As you can see above, these two particles are fairly similar. But what are the important differences? Let’s have a look at a few here.

The first difference is that 吗 is only for yes-no questions, whereas 呢 cannot be used in yes-no questions. 吗 always forms these questions, whereas when 呢 is used to form queries, they are open-ended.

The second difference is that 呢 can combine with question words to emphasize a query. 吗 can’t be doubled-up with other question words; it marks questions on its own. For example, 呢 is being used to add a further querying element to these questions:

Nǐ wèishénme bù qù ne?
Why aren't you going?
Tā yǒu shénme bù xǐhuan chī de ne?
What is there that he doesn't like to eat?
Those would both be grammatically valid questions without 呢, but by adding 呢 the speaker makes it clear that they don’t just want an answer to the question - they’re questioning the situation or even criticising it. They’ve added a further query to it.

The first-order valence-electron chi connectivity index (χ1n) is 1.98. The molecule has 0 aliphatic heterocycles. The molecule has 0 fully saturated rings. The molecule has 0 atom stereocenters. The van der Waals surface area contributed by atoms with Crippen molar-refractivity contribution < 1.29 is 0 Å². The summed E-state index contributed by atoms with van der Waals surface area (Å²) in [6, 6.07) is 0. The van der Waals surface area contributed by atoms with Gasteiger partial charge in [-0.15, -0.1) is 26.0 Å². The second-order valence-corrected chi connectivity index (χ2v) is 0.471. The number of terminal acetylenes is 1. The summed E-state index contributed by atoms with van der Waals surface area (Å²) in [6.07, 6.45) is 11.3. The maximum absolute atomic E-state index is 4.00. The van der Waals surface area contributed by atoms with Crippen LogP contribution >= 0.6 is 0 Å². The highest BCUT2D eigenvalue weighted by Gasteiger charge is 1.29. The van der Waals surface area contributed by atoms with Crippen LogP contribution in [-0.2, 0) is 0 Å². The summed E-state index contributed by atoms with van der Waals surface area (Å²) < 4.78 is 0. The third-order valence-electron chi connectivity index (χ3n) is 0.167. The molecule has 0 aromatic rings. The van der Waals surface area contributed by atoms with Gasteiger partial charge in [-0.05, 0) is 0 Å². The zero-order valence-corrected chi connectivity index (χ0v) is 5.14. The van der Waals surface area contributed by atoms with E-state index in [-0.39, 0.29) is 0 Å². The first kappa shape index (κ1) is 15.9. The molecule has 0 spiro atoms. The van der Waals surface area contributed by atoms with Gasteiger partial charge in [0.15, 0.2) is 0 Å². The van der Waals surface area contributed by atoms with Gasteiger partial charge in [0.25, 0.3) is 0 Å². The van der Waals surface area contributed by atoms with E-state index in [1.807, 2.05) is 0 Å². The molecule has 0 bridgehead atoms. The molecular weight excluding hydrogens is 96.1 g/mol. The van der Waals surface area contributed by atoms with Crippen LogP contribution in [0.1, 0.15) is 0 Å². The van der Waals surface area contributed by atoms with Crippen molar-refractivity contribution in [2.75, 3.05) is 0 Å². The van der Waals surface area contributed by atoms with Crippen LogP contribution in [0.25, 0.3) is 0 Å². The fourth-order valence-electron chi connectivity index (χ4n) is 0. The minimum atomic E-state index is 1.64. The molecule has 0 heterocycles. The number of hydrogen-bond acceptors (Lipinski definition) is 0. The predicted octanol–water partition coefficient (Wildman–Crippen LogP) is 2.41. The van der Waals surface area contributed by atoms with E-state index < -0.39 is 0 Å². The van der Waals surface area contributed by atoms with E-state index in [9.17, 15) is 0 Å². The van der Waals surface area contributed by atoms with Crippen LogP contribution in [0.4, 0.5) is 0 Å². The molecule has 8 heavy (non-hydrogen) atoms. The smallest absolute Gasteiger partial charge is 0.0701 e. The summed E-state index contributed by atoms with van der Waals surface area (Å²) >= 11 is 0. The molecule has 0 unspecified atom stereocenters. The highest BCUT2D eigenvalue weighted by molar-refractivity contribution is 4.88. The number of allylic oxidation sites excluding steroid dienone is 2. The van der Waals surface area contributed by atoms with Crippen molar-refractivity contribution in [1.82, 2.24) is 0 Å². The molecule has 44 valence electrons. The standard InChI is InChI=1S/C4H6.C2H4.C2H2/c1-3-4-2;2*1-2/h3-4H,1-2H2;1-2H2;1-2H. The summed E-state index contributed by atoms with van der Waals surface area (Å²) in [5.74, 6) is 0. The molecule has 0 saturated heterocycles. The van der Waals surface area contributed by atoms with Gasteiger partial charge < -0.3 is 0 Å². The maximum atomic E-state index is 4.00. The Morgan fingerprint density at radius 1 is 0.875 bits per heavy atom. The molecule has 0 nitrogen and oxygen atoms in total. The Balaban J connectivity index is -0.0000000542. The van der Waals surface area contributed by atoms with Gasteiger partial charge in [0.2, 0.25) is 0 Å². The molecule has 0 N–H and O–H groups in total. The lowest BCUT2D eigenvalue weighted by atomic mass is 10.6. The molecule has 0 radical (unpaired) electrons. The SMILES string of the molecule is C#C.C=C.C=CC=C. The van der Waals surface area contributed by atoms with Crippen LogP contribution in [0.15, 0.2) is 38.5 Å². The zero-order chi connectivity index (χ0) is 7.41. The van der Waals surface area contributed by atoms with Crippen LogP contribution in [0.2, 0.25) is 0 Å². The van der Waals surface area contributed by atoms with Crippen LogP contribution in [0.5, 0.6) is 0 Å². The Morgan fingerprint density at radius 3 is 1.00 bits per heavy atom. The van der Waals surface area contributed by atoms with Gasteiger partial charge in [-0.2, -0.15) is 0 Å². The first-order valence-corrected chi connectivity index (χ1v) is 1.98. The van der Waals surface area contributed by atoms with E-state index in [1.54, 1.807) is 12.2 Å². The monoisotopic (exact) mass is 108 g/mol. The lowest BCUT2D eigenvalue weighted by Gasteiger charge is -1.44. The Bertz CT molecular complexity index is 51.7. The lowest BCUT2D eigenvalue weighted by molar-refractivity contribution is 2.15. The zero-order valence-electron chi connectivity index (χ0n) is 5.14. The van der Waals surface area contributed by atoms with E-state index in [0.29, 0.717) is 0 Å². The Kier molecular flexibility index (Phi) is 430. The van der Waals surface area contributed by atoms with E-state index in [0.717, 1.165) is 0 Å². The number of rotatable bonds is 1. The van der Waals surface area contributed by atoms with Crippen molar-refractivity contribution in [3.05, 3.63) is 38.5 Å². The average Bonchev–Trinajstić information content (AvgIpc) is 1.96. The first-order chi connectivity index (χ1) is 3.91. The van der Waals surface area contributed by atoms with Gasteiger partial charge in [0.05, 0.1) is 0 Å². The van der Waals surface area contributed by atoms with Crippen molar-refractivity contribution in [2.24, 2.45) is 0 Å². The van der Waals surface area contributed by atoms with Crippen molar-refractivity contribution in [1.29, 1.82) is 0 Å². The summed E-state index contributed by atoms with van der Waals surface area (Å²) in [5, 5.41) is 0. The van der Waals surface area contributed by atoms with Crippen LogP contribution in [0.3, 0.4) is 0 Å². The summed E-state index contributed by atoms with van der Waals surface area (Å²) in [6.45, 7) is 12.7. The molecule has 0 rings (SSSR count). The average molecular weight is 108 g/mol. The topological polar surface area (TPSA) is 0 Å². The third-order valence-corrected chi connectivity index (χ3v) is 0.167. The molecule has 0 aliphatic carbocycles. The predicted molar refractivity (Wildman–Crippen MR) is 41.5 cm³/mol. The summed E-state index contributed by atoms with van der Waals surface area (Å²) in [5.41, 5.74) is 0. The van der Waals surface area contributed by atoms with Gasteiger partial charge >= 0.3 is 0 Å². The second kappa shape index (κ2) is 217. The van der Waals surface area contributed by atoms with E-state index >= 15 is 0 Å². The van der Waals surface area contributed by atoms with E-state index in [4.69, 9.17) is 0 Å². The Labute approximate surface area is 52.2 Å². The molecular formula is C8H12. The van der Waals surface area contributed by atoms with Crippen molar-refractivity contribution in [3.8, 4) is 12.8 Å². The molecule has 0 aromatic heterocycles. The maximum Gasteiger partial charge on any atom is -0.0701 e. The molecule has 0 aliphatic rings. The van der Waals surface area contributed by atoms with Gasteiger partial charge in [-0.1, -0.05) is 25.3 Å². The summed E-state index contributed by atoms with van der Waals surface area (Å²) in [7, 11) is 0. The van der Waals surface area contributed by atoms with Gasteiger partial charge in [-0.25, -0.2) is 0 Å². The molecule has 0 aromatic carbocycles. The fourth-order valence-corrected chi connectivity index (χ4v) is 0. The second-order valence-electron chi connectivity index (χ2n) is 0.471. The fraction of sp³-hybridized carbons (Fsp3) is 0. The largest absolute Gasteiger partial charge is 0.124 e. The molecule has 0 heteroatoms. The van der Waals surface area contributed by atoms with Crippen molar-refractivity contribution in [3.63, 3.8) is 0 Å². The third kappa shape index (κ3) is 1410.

吗, on the other hand, can’t combine directly with other question words in a statement. If there’s already a question word, it fills up the question “slot”, and there’s no more space for 吗.

The only way 吗 can appear with other question words in the same sentence is if it’s used to ask a yes-no question about a condition. That sounds complicated, but this example might make it clearer:

Nǐ zhīdào tā wèishéme bù chī ròu ma?
Do you know why he doesn't eat meat?
吗 is appearing with another question word (为什么) in that sentence, but it’s not actually part of that question. There are two questions in the sentence here: an inner question about why the person doesn’t eat meat, and an outer question about whether the listener knows the answer to the inner question:

Nǐ zhīdào ma?
Do you know?
Tā wèishénme bù chī ròu?
Why doesn't he eat meat?
吗 really only applies to the outer question, so it doesn’t clash with the question word in the inner one. Other than that kind of situation, 吗 can’t appear directly together with other question words.